Bonn (dpa) - For the first time since reunification, a nationwide warning day will be held in Germany this Thursday.

Different warning options are to be tested in the event of a disaster, such as sirens, announcements via loudspeakers, messages via social media and warning apps as well as digital billboards.

The test alarm starts at 11.00 a.m.

The all-clear should be given at 11.20 a.m.

The German Federal Office for Civil Protection and Disaster Aid (BBK) in Bonn announced that citizens should get to know the processes so that they can correctly perceive and classify the warning messages in an emergency.

In future, the warning day is planned every second Thursday in September.

Warnings would be conceivable in the event of fires or the occurrence of radioactive radiation, but also in the event of power failures or natural hazards such as earthquakes and floods.

The Federal Office also warns of pathogens such as the coronavirus via the NINA warning app in special situations.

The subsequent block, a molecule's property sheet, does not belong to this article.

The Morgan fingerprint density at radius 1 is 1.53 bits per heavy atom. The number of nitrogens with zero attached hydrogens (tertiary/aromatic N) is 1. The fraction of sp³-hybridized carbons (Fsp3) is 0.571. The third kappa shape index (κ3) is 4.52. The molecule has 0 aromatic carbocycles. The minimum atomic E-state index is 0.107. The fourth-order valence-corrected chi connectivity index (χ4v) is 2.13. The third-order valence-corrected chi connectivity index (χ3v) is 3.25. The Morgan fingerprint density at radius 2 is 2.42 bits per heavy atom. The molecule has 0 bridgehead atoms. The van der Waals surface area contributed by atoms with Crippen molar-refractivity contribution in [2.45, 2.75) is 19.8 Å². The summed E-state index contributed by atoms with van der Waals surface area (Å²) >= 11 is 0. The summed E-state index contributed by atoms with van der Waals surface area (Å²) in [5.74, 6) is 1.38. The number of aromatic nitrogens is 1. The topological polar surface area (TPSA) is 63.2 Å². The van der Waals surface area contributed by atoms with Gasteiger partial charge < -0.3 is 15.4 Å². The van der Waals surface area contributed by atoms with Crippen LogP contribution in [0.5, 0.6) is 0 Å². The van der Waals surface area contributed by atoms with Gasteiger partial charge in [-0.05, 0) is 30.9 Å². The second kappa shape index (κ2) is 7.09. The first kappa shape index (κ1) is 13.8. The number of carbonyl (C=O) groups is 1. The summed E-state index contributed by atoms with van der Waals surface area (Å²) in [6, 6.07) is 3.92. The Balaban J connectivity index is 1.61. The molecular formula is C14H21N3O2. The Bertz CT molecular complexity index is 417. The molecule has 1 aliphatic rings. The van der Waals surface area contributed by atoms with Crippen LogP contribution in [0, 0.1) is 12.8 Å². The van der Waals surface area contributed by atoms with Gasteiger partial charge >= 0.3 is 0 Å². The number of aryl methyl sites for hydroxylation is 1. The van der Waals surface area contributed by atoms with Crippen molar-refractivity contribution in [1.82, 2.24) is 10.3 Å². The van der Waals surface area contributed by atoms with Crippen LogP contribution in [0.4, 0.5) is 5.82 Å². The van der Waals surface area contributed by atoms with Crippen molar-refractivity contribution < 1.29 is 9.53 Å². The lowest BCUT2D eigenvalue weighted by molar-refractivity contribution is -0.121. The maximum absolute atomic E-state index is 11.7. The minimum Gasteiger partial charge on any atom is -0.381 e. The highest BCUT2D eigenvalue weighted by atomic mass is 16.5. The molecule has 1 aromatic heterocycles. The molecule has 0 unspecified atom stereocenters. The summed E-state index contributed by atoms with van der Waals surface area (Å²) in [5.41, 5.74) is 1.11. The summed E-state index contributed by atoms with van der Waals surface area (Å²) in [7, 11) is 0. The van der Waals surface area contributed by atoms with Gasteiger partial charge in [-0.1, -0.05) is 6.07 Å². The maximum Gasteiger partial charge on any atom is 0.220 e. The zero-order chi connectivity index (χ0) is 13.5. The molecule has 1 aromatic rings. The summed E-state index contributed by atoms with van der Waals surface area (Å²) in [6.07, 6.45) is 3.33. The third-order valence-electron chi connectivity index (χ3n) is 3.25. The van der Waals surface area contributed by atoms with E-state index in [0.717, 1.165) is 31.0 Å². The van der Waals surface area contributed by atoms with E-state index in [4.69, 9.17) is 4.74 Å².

Other warning apps are BIWAPP (Citizen Info and Warning App), KATWARN and various regional offers.

"It's not about stirring up fear and hysteria," said BBK President Christoph Unger.

"That would be counterproductive."

But neither should one lull the population.

The fact is that the Germans are not very familiar with the topic, and that carries risks.

For example, you should always have supplies in the house for a few days.

"Our aim is above all that people think about the topic," Unger told the dpa.

“We saw on a warning day in North Rhine-Westphalia that children in schools and kindergartens dealt with the issue.

This creates a certain sensitivity, and that is important to us. "

Refugee helpers asked war refugees from Syria, for example, to be informed in advance about the action: The howling of the sirens could evoke traumatic memories of bombings, for example.

Old people sometimes remember the howling of sirens from their childhood days during the Second World War.

Even during the Cold War in the 1970s and 1980s, the sirens wailed regularly in Germany.

However, since the fall of the wall, the sirens have been dismantled in many regions.

© dpa-infocom, dpa: 200909-99-497607 / 4